Gun treaty's recoil
After flatly rejecting the United Nations' gun-grabbing Arms Trade Treaty (ATT) last year, followed by a rapid post-re-election change of heart, the Obama administration waited for the coast to clear, then signed this odious deal.
And now that it's signed, the treaty will linger for Senate ratification, which remains highly unlikely. In a bipartisan letter, half the Senate has pledged to oppose ratification.
To critics who insist the gun treaty tramples the Second Amendment if not U.S. sovereignty, Team Obama firmly plants thumb to nose and signals its mindset. The U.N.'s cheerleaders insist this pact will keep guns out of the wrong hands — assuming that terrorists, gun-runners and the world's worst thugs will abide by its stipulations.
What the administration's not-so-sharpshooters disregard is the likelihood of future amendments by the U.N.'s gun-control fanatics, notes The Heritage Foundation's Ted R. Bromund. And whereas the amendments would be binding only on the nations that accept them, the U.S. would be pressed to do so.
“As the treaty is interpreted and amended, both the U.N. agencies that explicitly promote gun control and the many nations that wanted the ATT to impose even tighter domestic restrictions will pull and pressure the U.S. toward imposing future regulations,” writes Mr. Bromund.
Congressional Democrats who helped the Obama administration target this abysmal gun treaty should brace for the recoil from angry voters in next year's elections.
TribLive commenting policy
You are solely responsible for your comments and by using TribLive.com you agree to our Terms of Service.
We moderate comments. Our goal is to provide substantive commentary for a general readership. By screening submissions, we provide a space where readers can share intelligent and informed commentary that enhances the quality of our news and information.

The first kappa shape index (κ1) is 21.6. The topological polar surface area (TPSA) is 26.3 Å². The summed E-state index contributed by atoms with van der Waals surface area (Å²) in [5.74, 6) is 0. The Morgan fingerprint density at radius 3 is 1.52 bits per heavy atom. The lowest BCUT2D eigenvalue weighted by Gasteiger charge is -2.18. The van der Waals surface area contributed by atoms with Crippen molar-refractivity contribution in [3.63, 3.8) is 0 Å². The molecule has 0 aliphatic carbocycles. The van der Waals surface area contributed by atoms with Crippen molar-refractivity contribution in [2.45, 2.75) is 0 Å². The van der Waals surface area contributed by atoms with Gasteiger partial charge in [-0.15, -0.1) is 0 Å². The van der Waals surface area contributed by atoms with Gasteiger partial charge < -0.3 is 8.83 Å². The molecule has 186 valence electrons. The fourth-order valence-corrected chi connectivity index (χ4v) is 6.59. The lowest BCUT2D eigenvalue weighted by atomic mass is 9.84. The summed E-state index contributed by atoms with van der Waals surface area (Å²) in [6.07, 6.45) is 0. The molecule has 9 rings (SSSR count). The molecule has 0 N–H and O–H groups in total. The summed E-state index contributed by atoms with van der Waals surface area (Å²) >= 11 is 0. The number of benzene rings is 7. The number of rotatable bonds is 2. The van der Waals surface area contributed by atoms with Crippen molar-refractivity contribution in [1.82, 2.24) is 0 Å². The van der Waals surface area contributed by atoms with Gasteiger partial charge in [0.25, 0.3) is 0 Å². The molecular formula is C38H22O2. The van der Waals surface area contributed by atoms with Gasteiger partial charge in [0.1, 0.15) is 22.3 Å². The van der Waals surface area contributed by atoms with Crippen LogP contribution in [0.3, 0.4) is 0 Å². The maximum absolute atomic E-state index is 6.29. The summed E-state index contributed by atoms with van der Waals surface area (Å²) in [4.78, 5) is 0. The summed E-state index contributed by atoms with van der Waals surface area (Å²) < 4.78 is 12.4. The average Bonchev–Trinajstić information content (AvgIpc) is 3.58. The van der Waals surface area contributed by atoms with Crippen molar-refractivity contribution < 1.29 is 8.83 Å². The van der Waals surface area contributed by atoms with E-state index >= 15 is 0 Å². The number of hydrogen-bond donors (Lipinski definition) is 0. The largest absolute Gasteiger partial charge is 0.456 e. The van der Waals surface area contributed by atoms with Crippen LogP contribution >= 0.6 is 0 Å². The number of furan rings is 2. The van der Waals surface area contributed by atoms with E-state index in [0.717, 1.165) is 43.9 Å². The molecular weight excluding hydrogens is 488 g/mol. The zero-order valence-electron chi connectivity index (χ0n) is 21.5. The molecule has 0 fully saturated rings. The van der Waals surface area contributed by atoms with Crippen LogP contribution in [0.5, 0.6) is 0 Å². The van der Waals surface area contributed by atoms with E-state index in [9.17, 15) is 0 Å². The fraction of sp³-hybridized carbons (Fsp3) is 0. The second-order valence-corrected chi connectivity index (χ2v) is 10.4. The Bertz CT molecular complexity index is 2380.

While most comments will be posted if they are on-topic and not abusive, moderating decisions are subjective. We will make them as carefully and consistently as we can. Because of the volume of reader comments, we cannot review individual moderation decisions with readers.
We value thoughtful comments representing a range of views that make their point quickly and politely. We make an effort to protect discussions from repeated comments â either by the same reader or different readers.
We follow the same standards for taste as the daily newspaper. A few things we won't tolerate: personal attacks, obscenity, vulgarity, profanity (including expletives and letters followed by dashes), commercial promotion, impersonations, incoherence, proselytizing and SHOUTING. Don't include URLs to Web sites.
We do not edit comments. They are either approved or deleted. We reserve the right to edit a comment that is quoted or excerpted in an article. In this case, we may fix spelling and punctuation.
We welcome strong opinions and criticism of our work, but we don't want comments to become bogged down with discussions of our policies and we will moderate accordingly.
We appreciate it when readers and people quoted in articles or blog posts point out errors of fact or emphasis and will investigate all assertions. But these suggestions should be sent via e-mail. To avoid distracting other readers, we won't publish comments that suggest a correction. Instead, corrections will be made in a blog post or in an article.